My research spans over a broad range, from evolutionary and game-theory modelling to animal behaviour experiments. Areas I have worked in include game theory in biology, reinforcment learning, conflict and cooperation, animal personality variation, developmental plasticity, genetic polymorphism, and mimicry and aposematism. Currently my main interest is to integrate reinforcment learning and other mechanisms into game-theory modelling.
A selection from Stockholm University publication database
Ecological Genetic Conflict
2019. Olof Leimar (et al.). American Naturalist 193 (1), 70-80Article
Genetic polymorphism can contribute to local adaptation in heterogeneous habitats, for instance, as a single locus with alleles adapted to different habitats. Phenotypic plasticity can also contribute to trait variation across habitats, through developmental responses to habitat-specific cues. We show that the genetic architecture of genetically polymorphic and plasticity loci may influence the balance between local adaptation and phenotypic plasticity. These effects of genetic architecture are instances of ecological genetic conflict. A reduced effective migration rate for genes tightly linked to a genetic polymorphism provides an explanation for the effects, and they can occur both for a single trait and for a syndrome of coadapted traits. Using individual-based simulations and numerical analysis, we investigate how among-habitat genetic polymorphism and phenotypic plasticity depend on genetic architecture. We also study the evolution of genetic architecture itself, in the form of rates of recombination between genetically polymorphic loci and plasticity loci. Our main result is that for plasticity genes that are unlinked to loci with between-habitat genetic polymorphism, the slope of a reaction norm is steeper in comparison with the slope favored by plasticity genes that are tightly linked to genes for local adaptation.
Biased generalization of salient traits drives the evolution of warning signals
2018. Gabriella Gamberale-Stille (et al.). Proceedings of the Royal Society of London. Biological Sciences 285 (1877)Article
The importance of receiver biases in shaping the evolution of many signalling systems is widely acknowledged. Here, we show that receiver bias can explain which traits evolve to become warning signals. For warning coloration, a generalization bias for a signalling trait can result from predators learning to discriminate unprofitable from profitable prey. However, because the colour patterns of prey are complex traits with multiple components, it is crucial to understand which of the many aspects of prey appearance evolve into signals. We provide experimental evidence that the more salient differences in prey traits give rise to greater generalization bias, corresponding to stronger selection towards trait exaggeration. Our results are based on experiments with domestic chickens as predators in a Skinner-box-like setting, and imply that the difference in appearance between profitable and unprofitable prey that is most rapidly learnt produces the greatest generalization bias. As a consequence, certain salient traits of unprofitable prey are selected towards exaggeration to even higher salience, driving the evolution of warning coloration. This general idea may also help to explain the evolution of many other striking signalling traits found in nature.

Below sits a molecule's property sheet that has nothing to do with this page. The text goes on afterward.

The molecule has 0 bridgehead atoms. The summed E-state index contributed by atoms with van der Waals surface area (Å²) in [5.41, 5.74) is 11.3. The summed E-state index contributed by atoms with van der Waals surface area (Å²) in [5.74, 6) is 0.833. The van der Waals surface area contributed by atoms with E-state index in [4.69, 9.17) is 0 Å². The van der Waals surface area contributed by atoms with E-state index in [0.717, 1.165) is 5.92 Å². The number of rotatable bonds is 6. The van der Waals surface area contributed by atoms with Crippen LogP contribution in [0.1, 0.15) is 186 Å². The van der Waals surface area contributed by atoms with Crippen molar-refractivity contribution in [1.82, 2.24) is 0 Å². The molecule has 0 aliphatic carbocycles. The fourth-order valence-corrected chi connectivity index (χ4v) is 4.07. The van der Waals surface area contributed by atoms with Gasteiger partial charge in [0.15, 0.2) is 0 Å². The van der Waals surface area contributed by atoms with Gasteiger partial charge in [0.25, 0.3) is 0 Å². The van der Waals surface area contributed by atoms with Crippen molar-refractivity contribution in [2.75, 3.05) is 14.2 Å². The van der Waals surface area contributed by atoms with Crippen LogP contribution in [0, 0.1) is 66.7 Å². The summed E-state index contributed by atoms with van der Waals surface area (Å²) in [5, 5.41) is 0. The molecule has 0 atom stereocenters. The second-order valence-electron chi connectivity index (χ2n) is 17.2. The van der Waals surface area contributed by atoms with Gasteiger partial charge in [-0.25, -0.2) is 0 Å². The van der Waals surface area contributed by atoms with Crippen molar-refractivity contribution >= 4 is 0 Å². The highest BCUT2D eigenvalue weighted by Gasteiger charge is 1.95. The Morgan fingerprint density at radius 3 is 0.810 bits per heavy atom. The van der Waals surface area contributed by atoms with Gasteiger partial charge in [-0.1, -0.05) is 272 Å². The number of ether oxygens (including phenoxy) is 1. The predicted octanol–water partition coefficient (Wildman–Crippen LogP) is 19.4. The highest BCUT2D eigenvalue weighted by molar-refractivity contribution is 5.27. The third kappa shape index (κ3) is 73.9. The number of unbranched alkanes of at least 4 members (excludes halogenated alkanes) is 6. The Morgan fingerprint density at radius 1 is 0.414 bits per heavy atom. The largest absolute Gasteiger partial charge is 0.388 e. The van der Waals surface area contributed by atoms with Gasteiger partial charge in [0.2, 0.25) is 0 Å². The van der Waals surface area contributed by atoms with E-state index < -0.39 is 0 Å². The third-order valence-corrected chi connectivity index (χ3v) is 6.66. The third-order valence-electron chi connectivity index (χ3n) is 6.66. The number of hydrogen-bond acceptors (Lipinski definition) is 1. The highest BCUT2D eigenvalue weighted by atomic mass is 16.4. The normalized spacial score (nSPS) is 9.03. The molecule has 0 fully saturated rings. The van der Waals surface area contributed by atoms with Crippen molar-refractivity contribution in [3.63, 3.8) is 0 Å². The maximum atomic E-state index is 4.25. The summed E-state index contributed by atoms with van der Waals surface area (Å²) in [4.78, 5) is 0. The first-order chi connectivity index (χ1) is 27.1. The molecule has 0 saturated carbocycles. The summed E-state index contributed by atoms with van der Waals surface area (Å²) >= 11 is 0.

2018. Anna Favati (et al.). Behavioral Ecology 29 (2), 312-320Article
Behavioral responses of male fowl did not depend on social rank after 3 weeks in stable groups, but were consistent over time for an individual. Theory suggests that stable social states, for example, stable social hierarchies, may lead to consistent variation in behavior, that is, variation in personality. Our results suggest that variation in personality is not a consequence of variation in social status and that personality is more important than current social position in determining individual behavior in stable groups.Individuals often differ in behavior in a consistent way, that is, they show variation in personality. Understanding the processes explaining the emergence and maintenance of this variation is a current major topic in the field of animal behavioral research. Recent theoretical models predict that differences in various states can generate individual variation in behavior. Previous studies have mainly focused on endogenous states like metabolic rate or energy reserves, but theory also suggests that states based on social interactions could play important roles in shaping personality. We have earlier demonstrated short-term status-dependent variation in behavior in the domestic fowl (Gallus gallus domesticus), but whether such behavioral variation remains also after a longer period of time, is unknown. Therefore, we examine the influence of social status on variation in behavior, using experimental manipulation of social status in pairs of male domestic fowl. We scored males in 3 personality assays (novel arena test, novel object test, and aggression test) before and after 3 weeks in pairs as either dominant or subordinate. We observed individual consistency of behavior despite alteration of social status. We further found no support for social status acting as a state that generates variation in personality over the used time interval: social status had no significant effect on the change in behavioral responses between repeated personality tests. Our results suggest that personality is more important than current social situation for describing individual behavior in stable groups.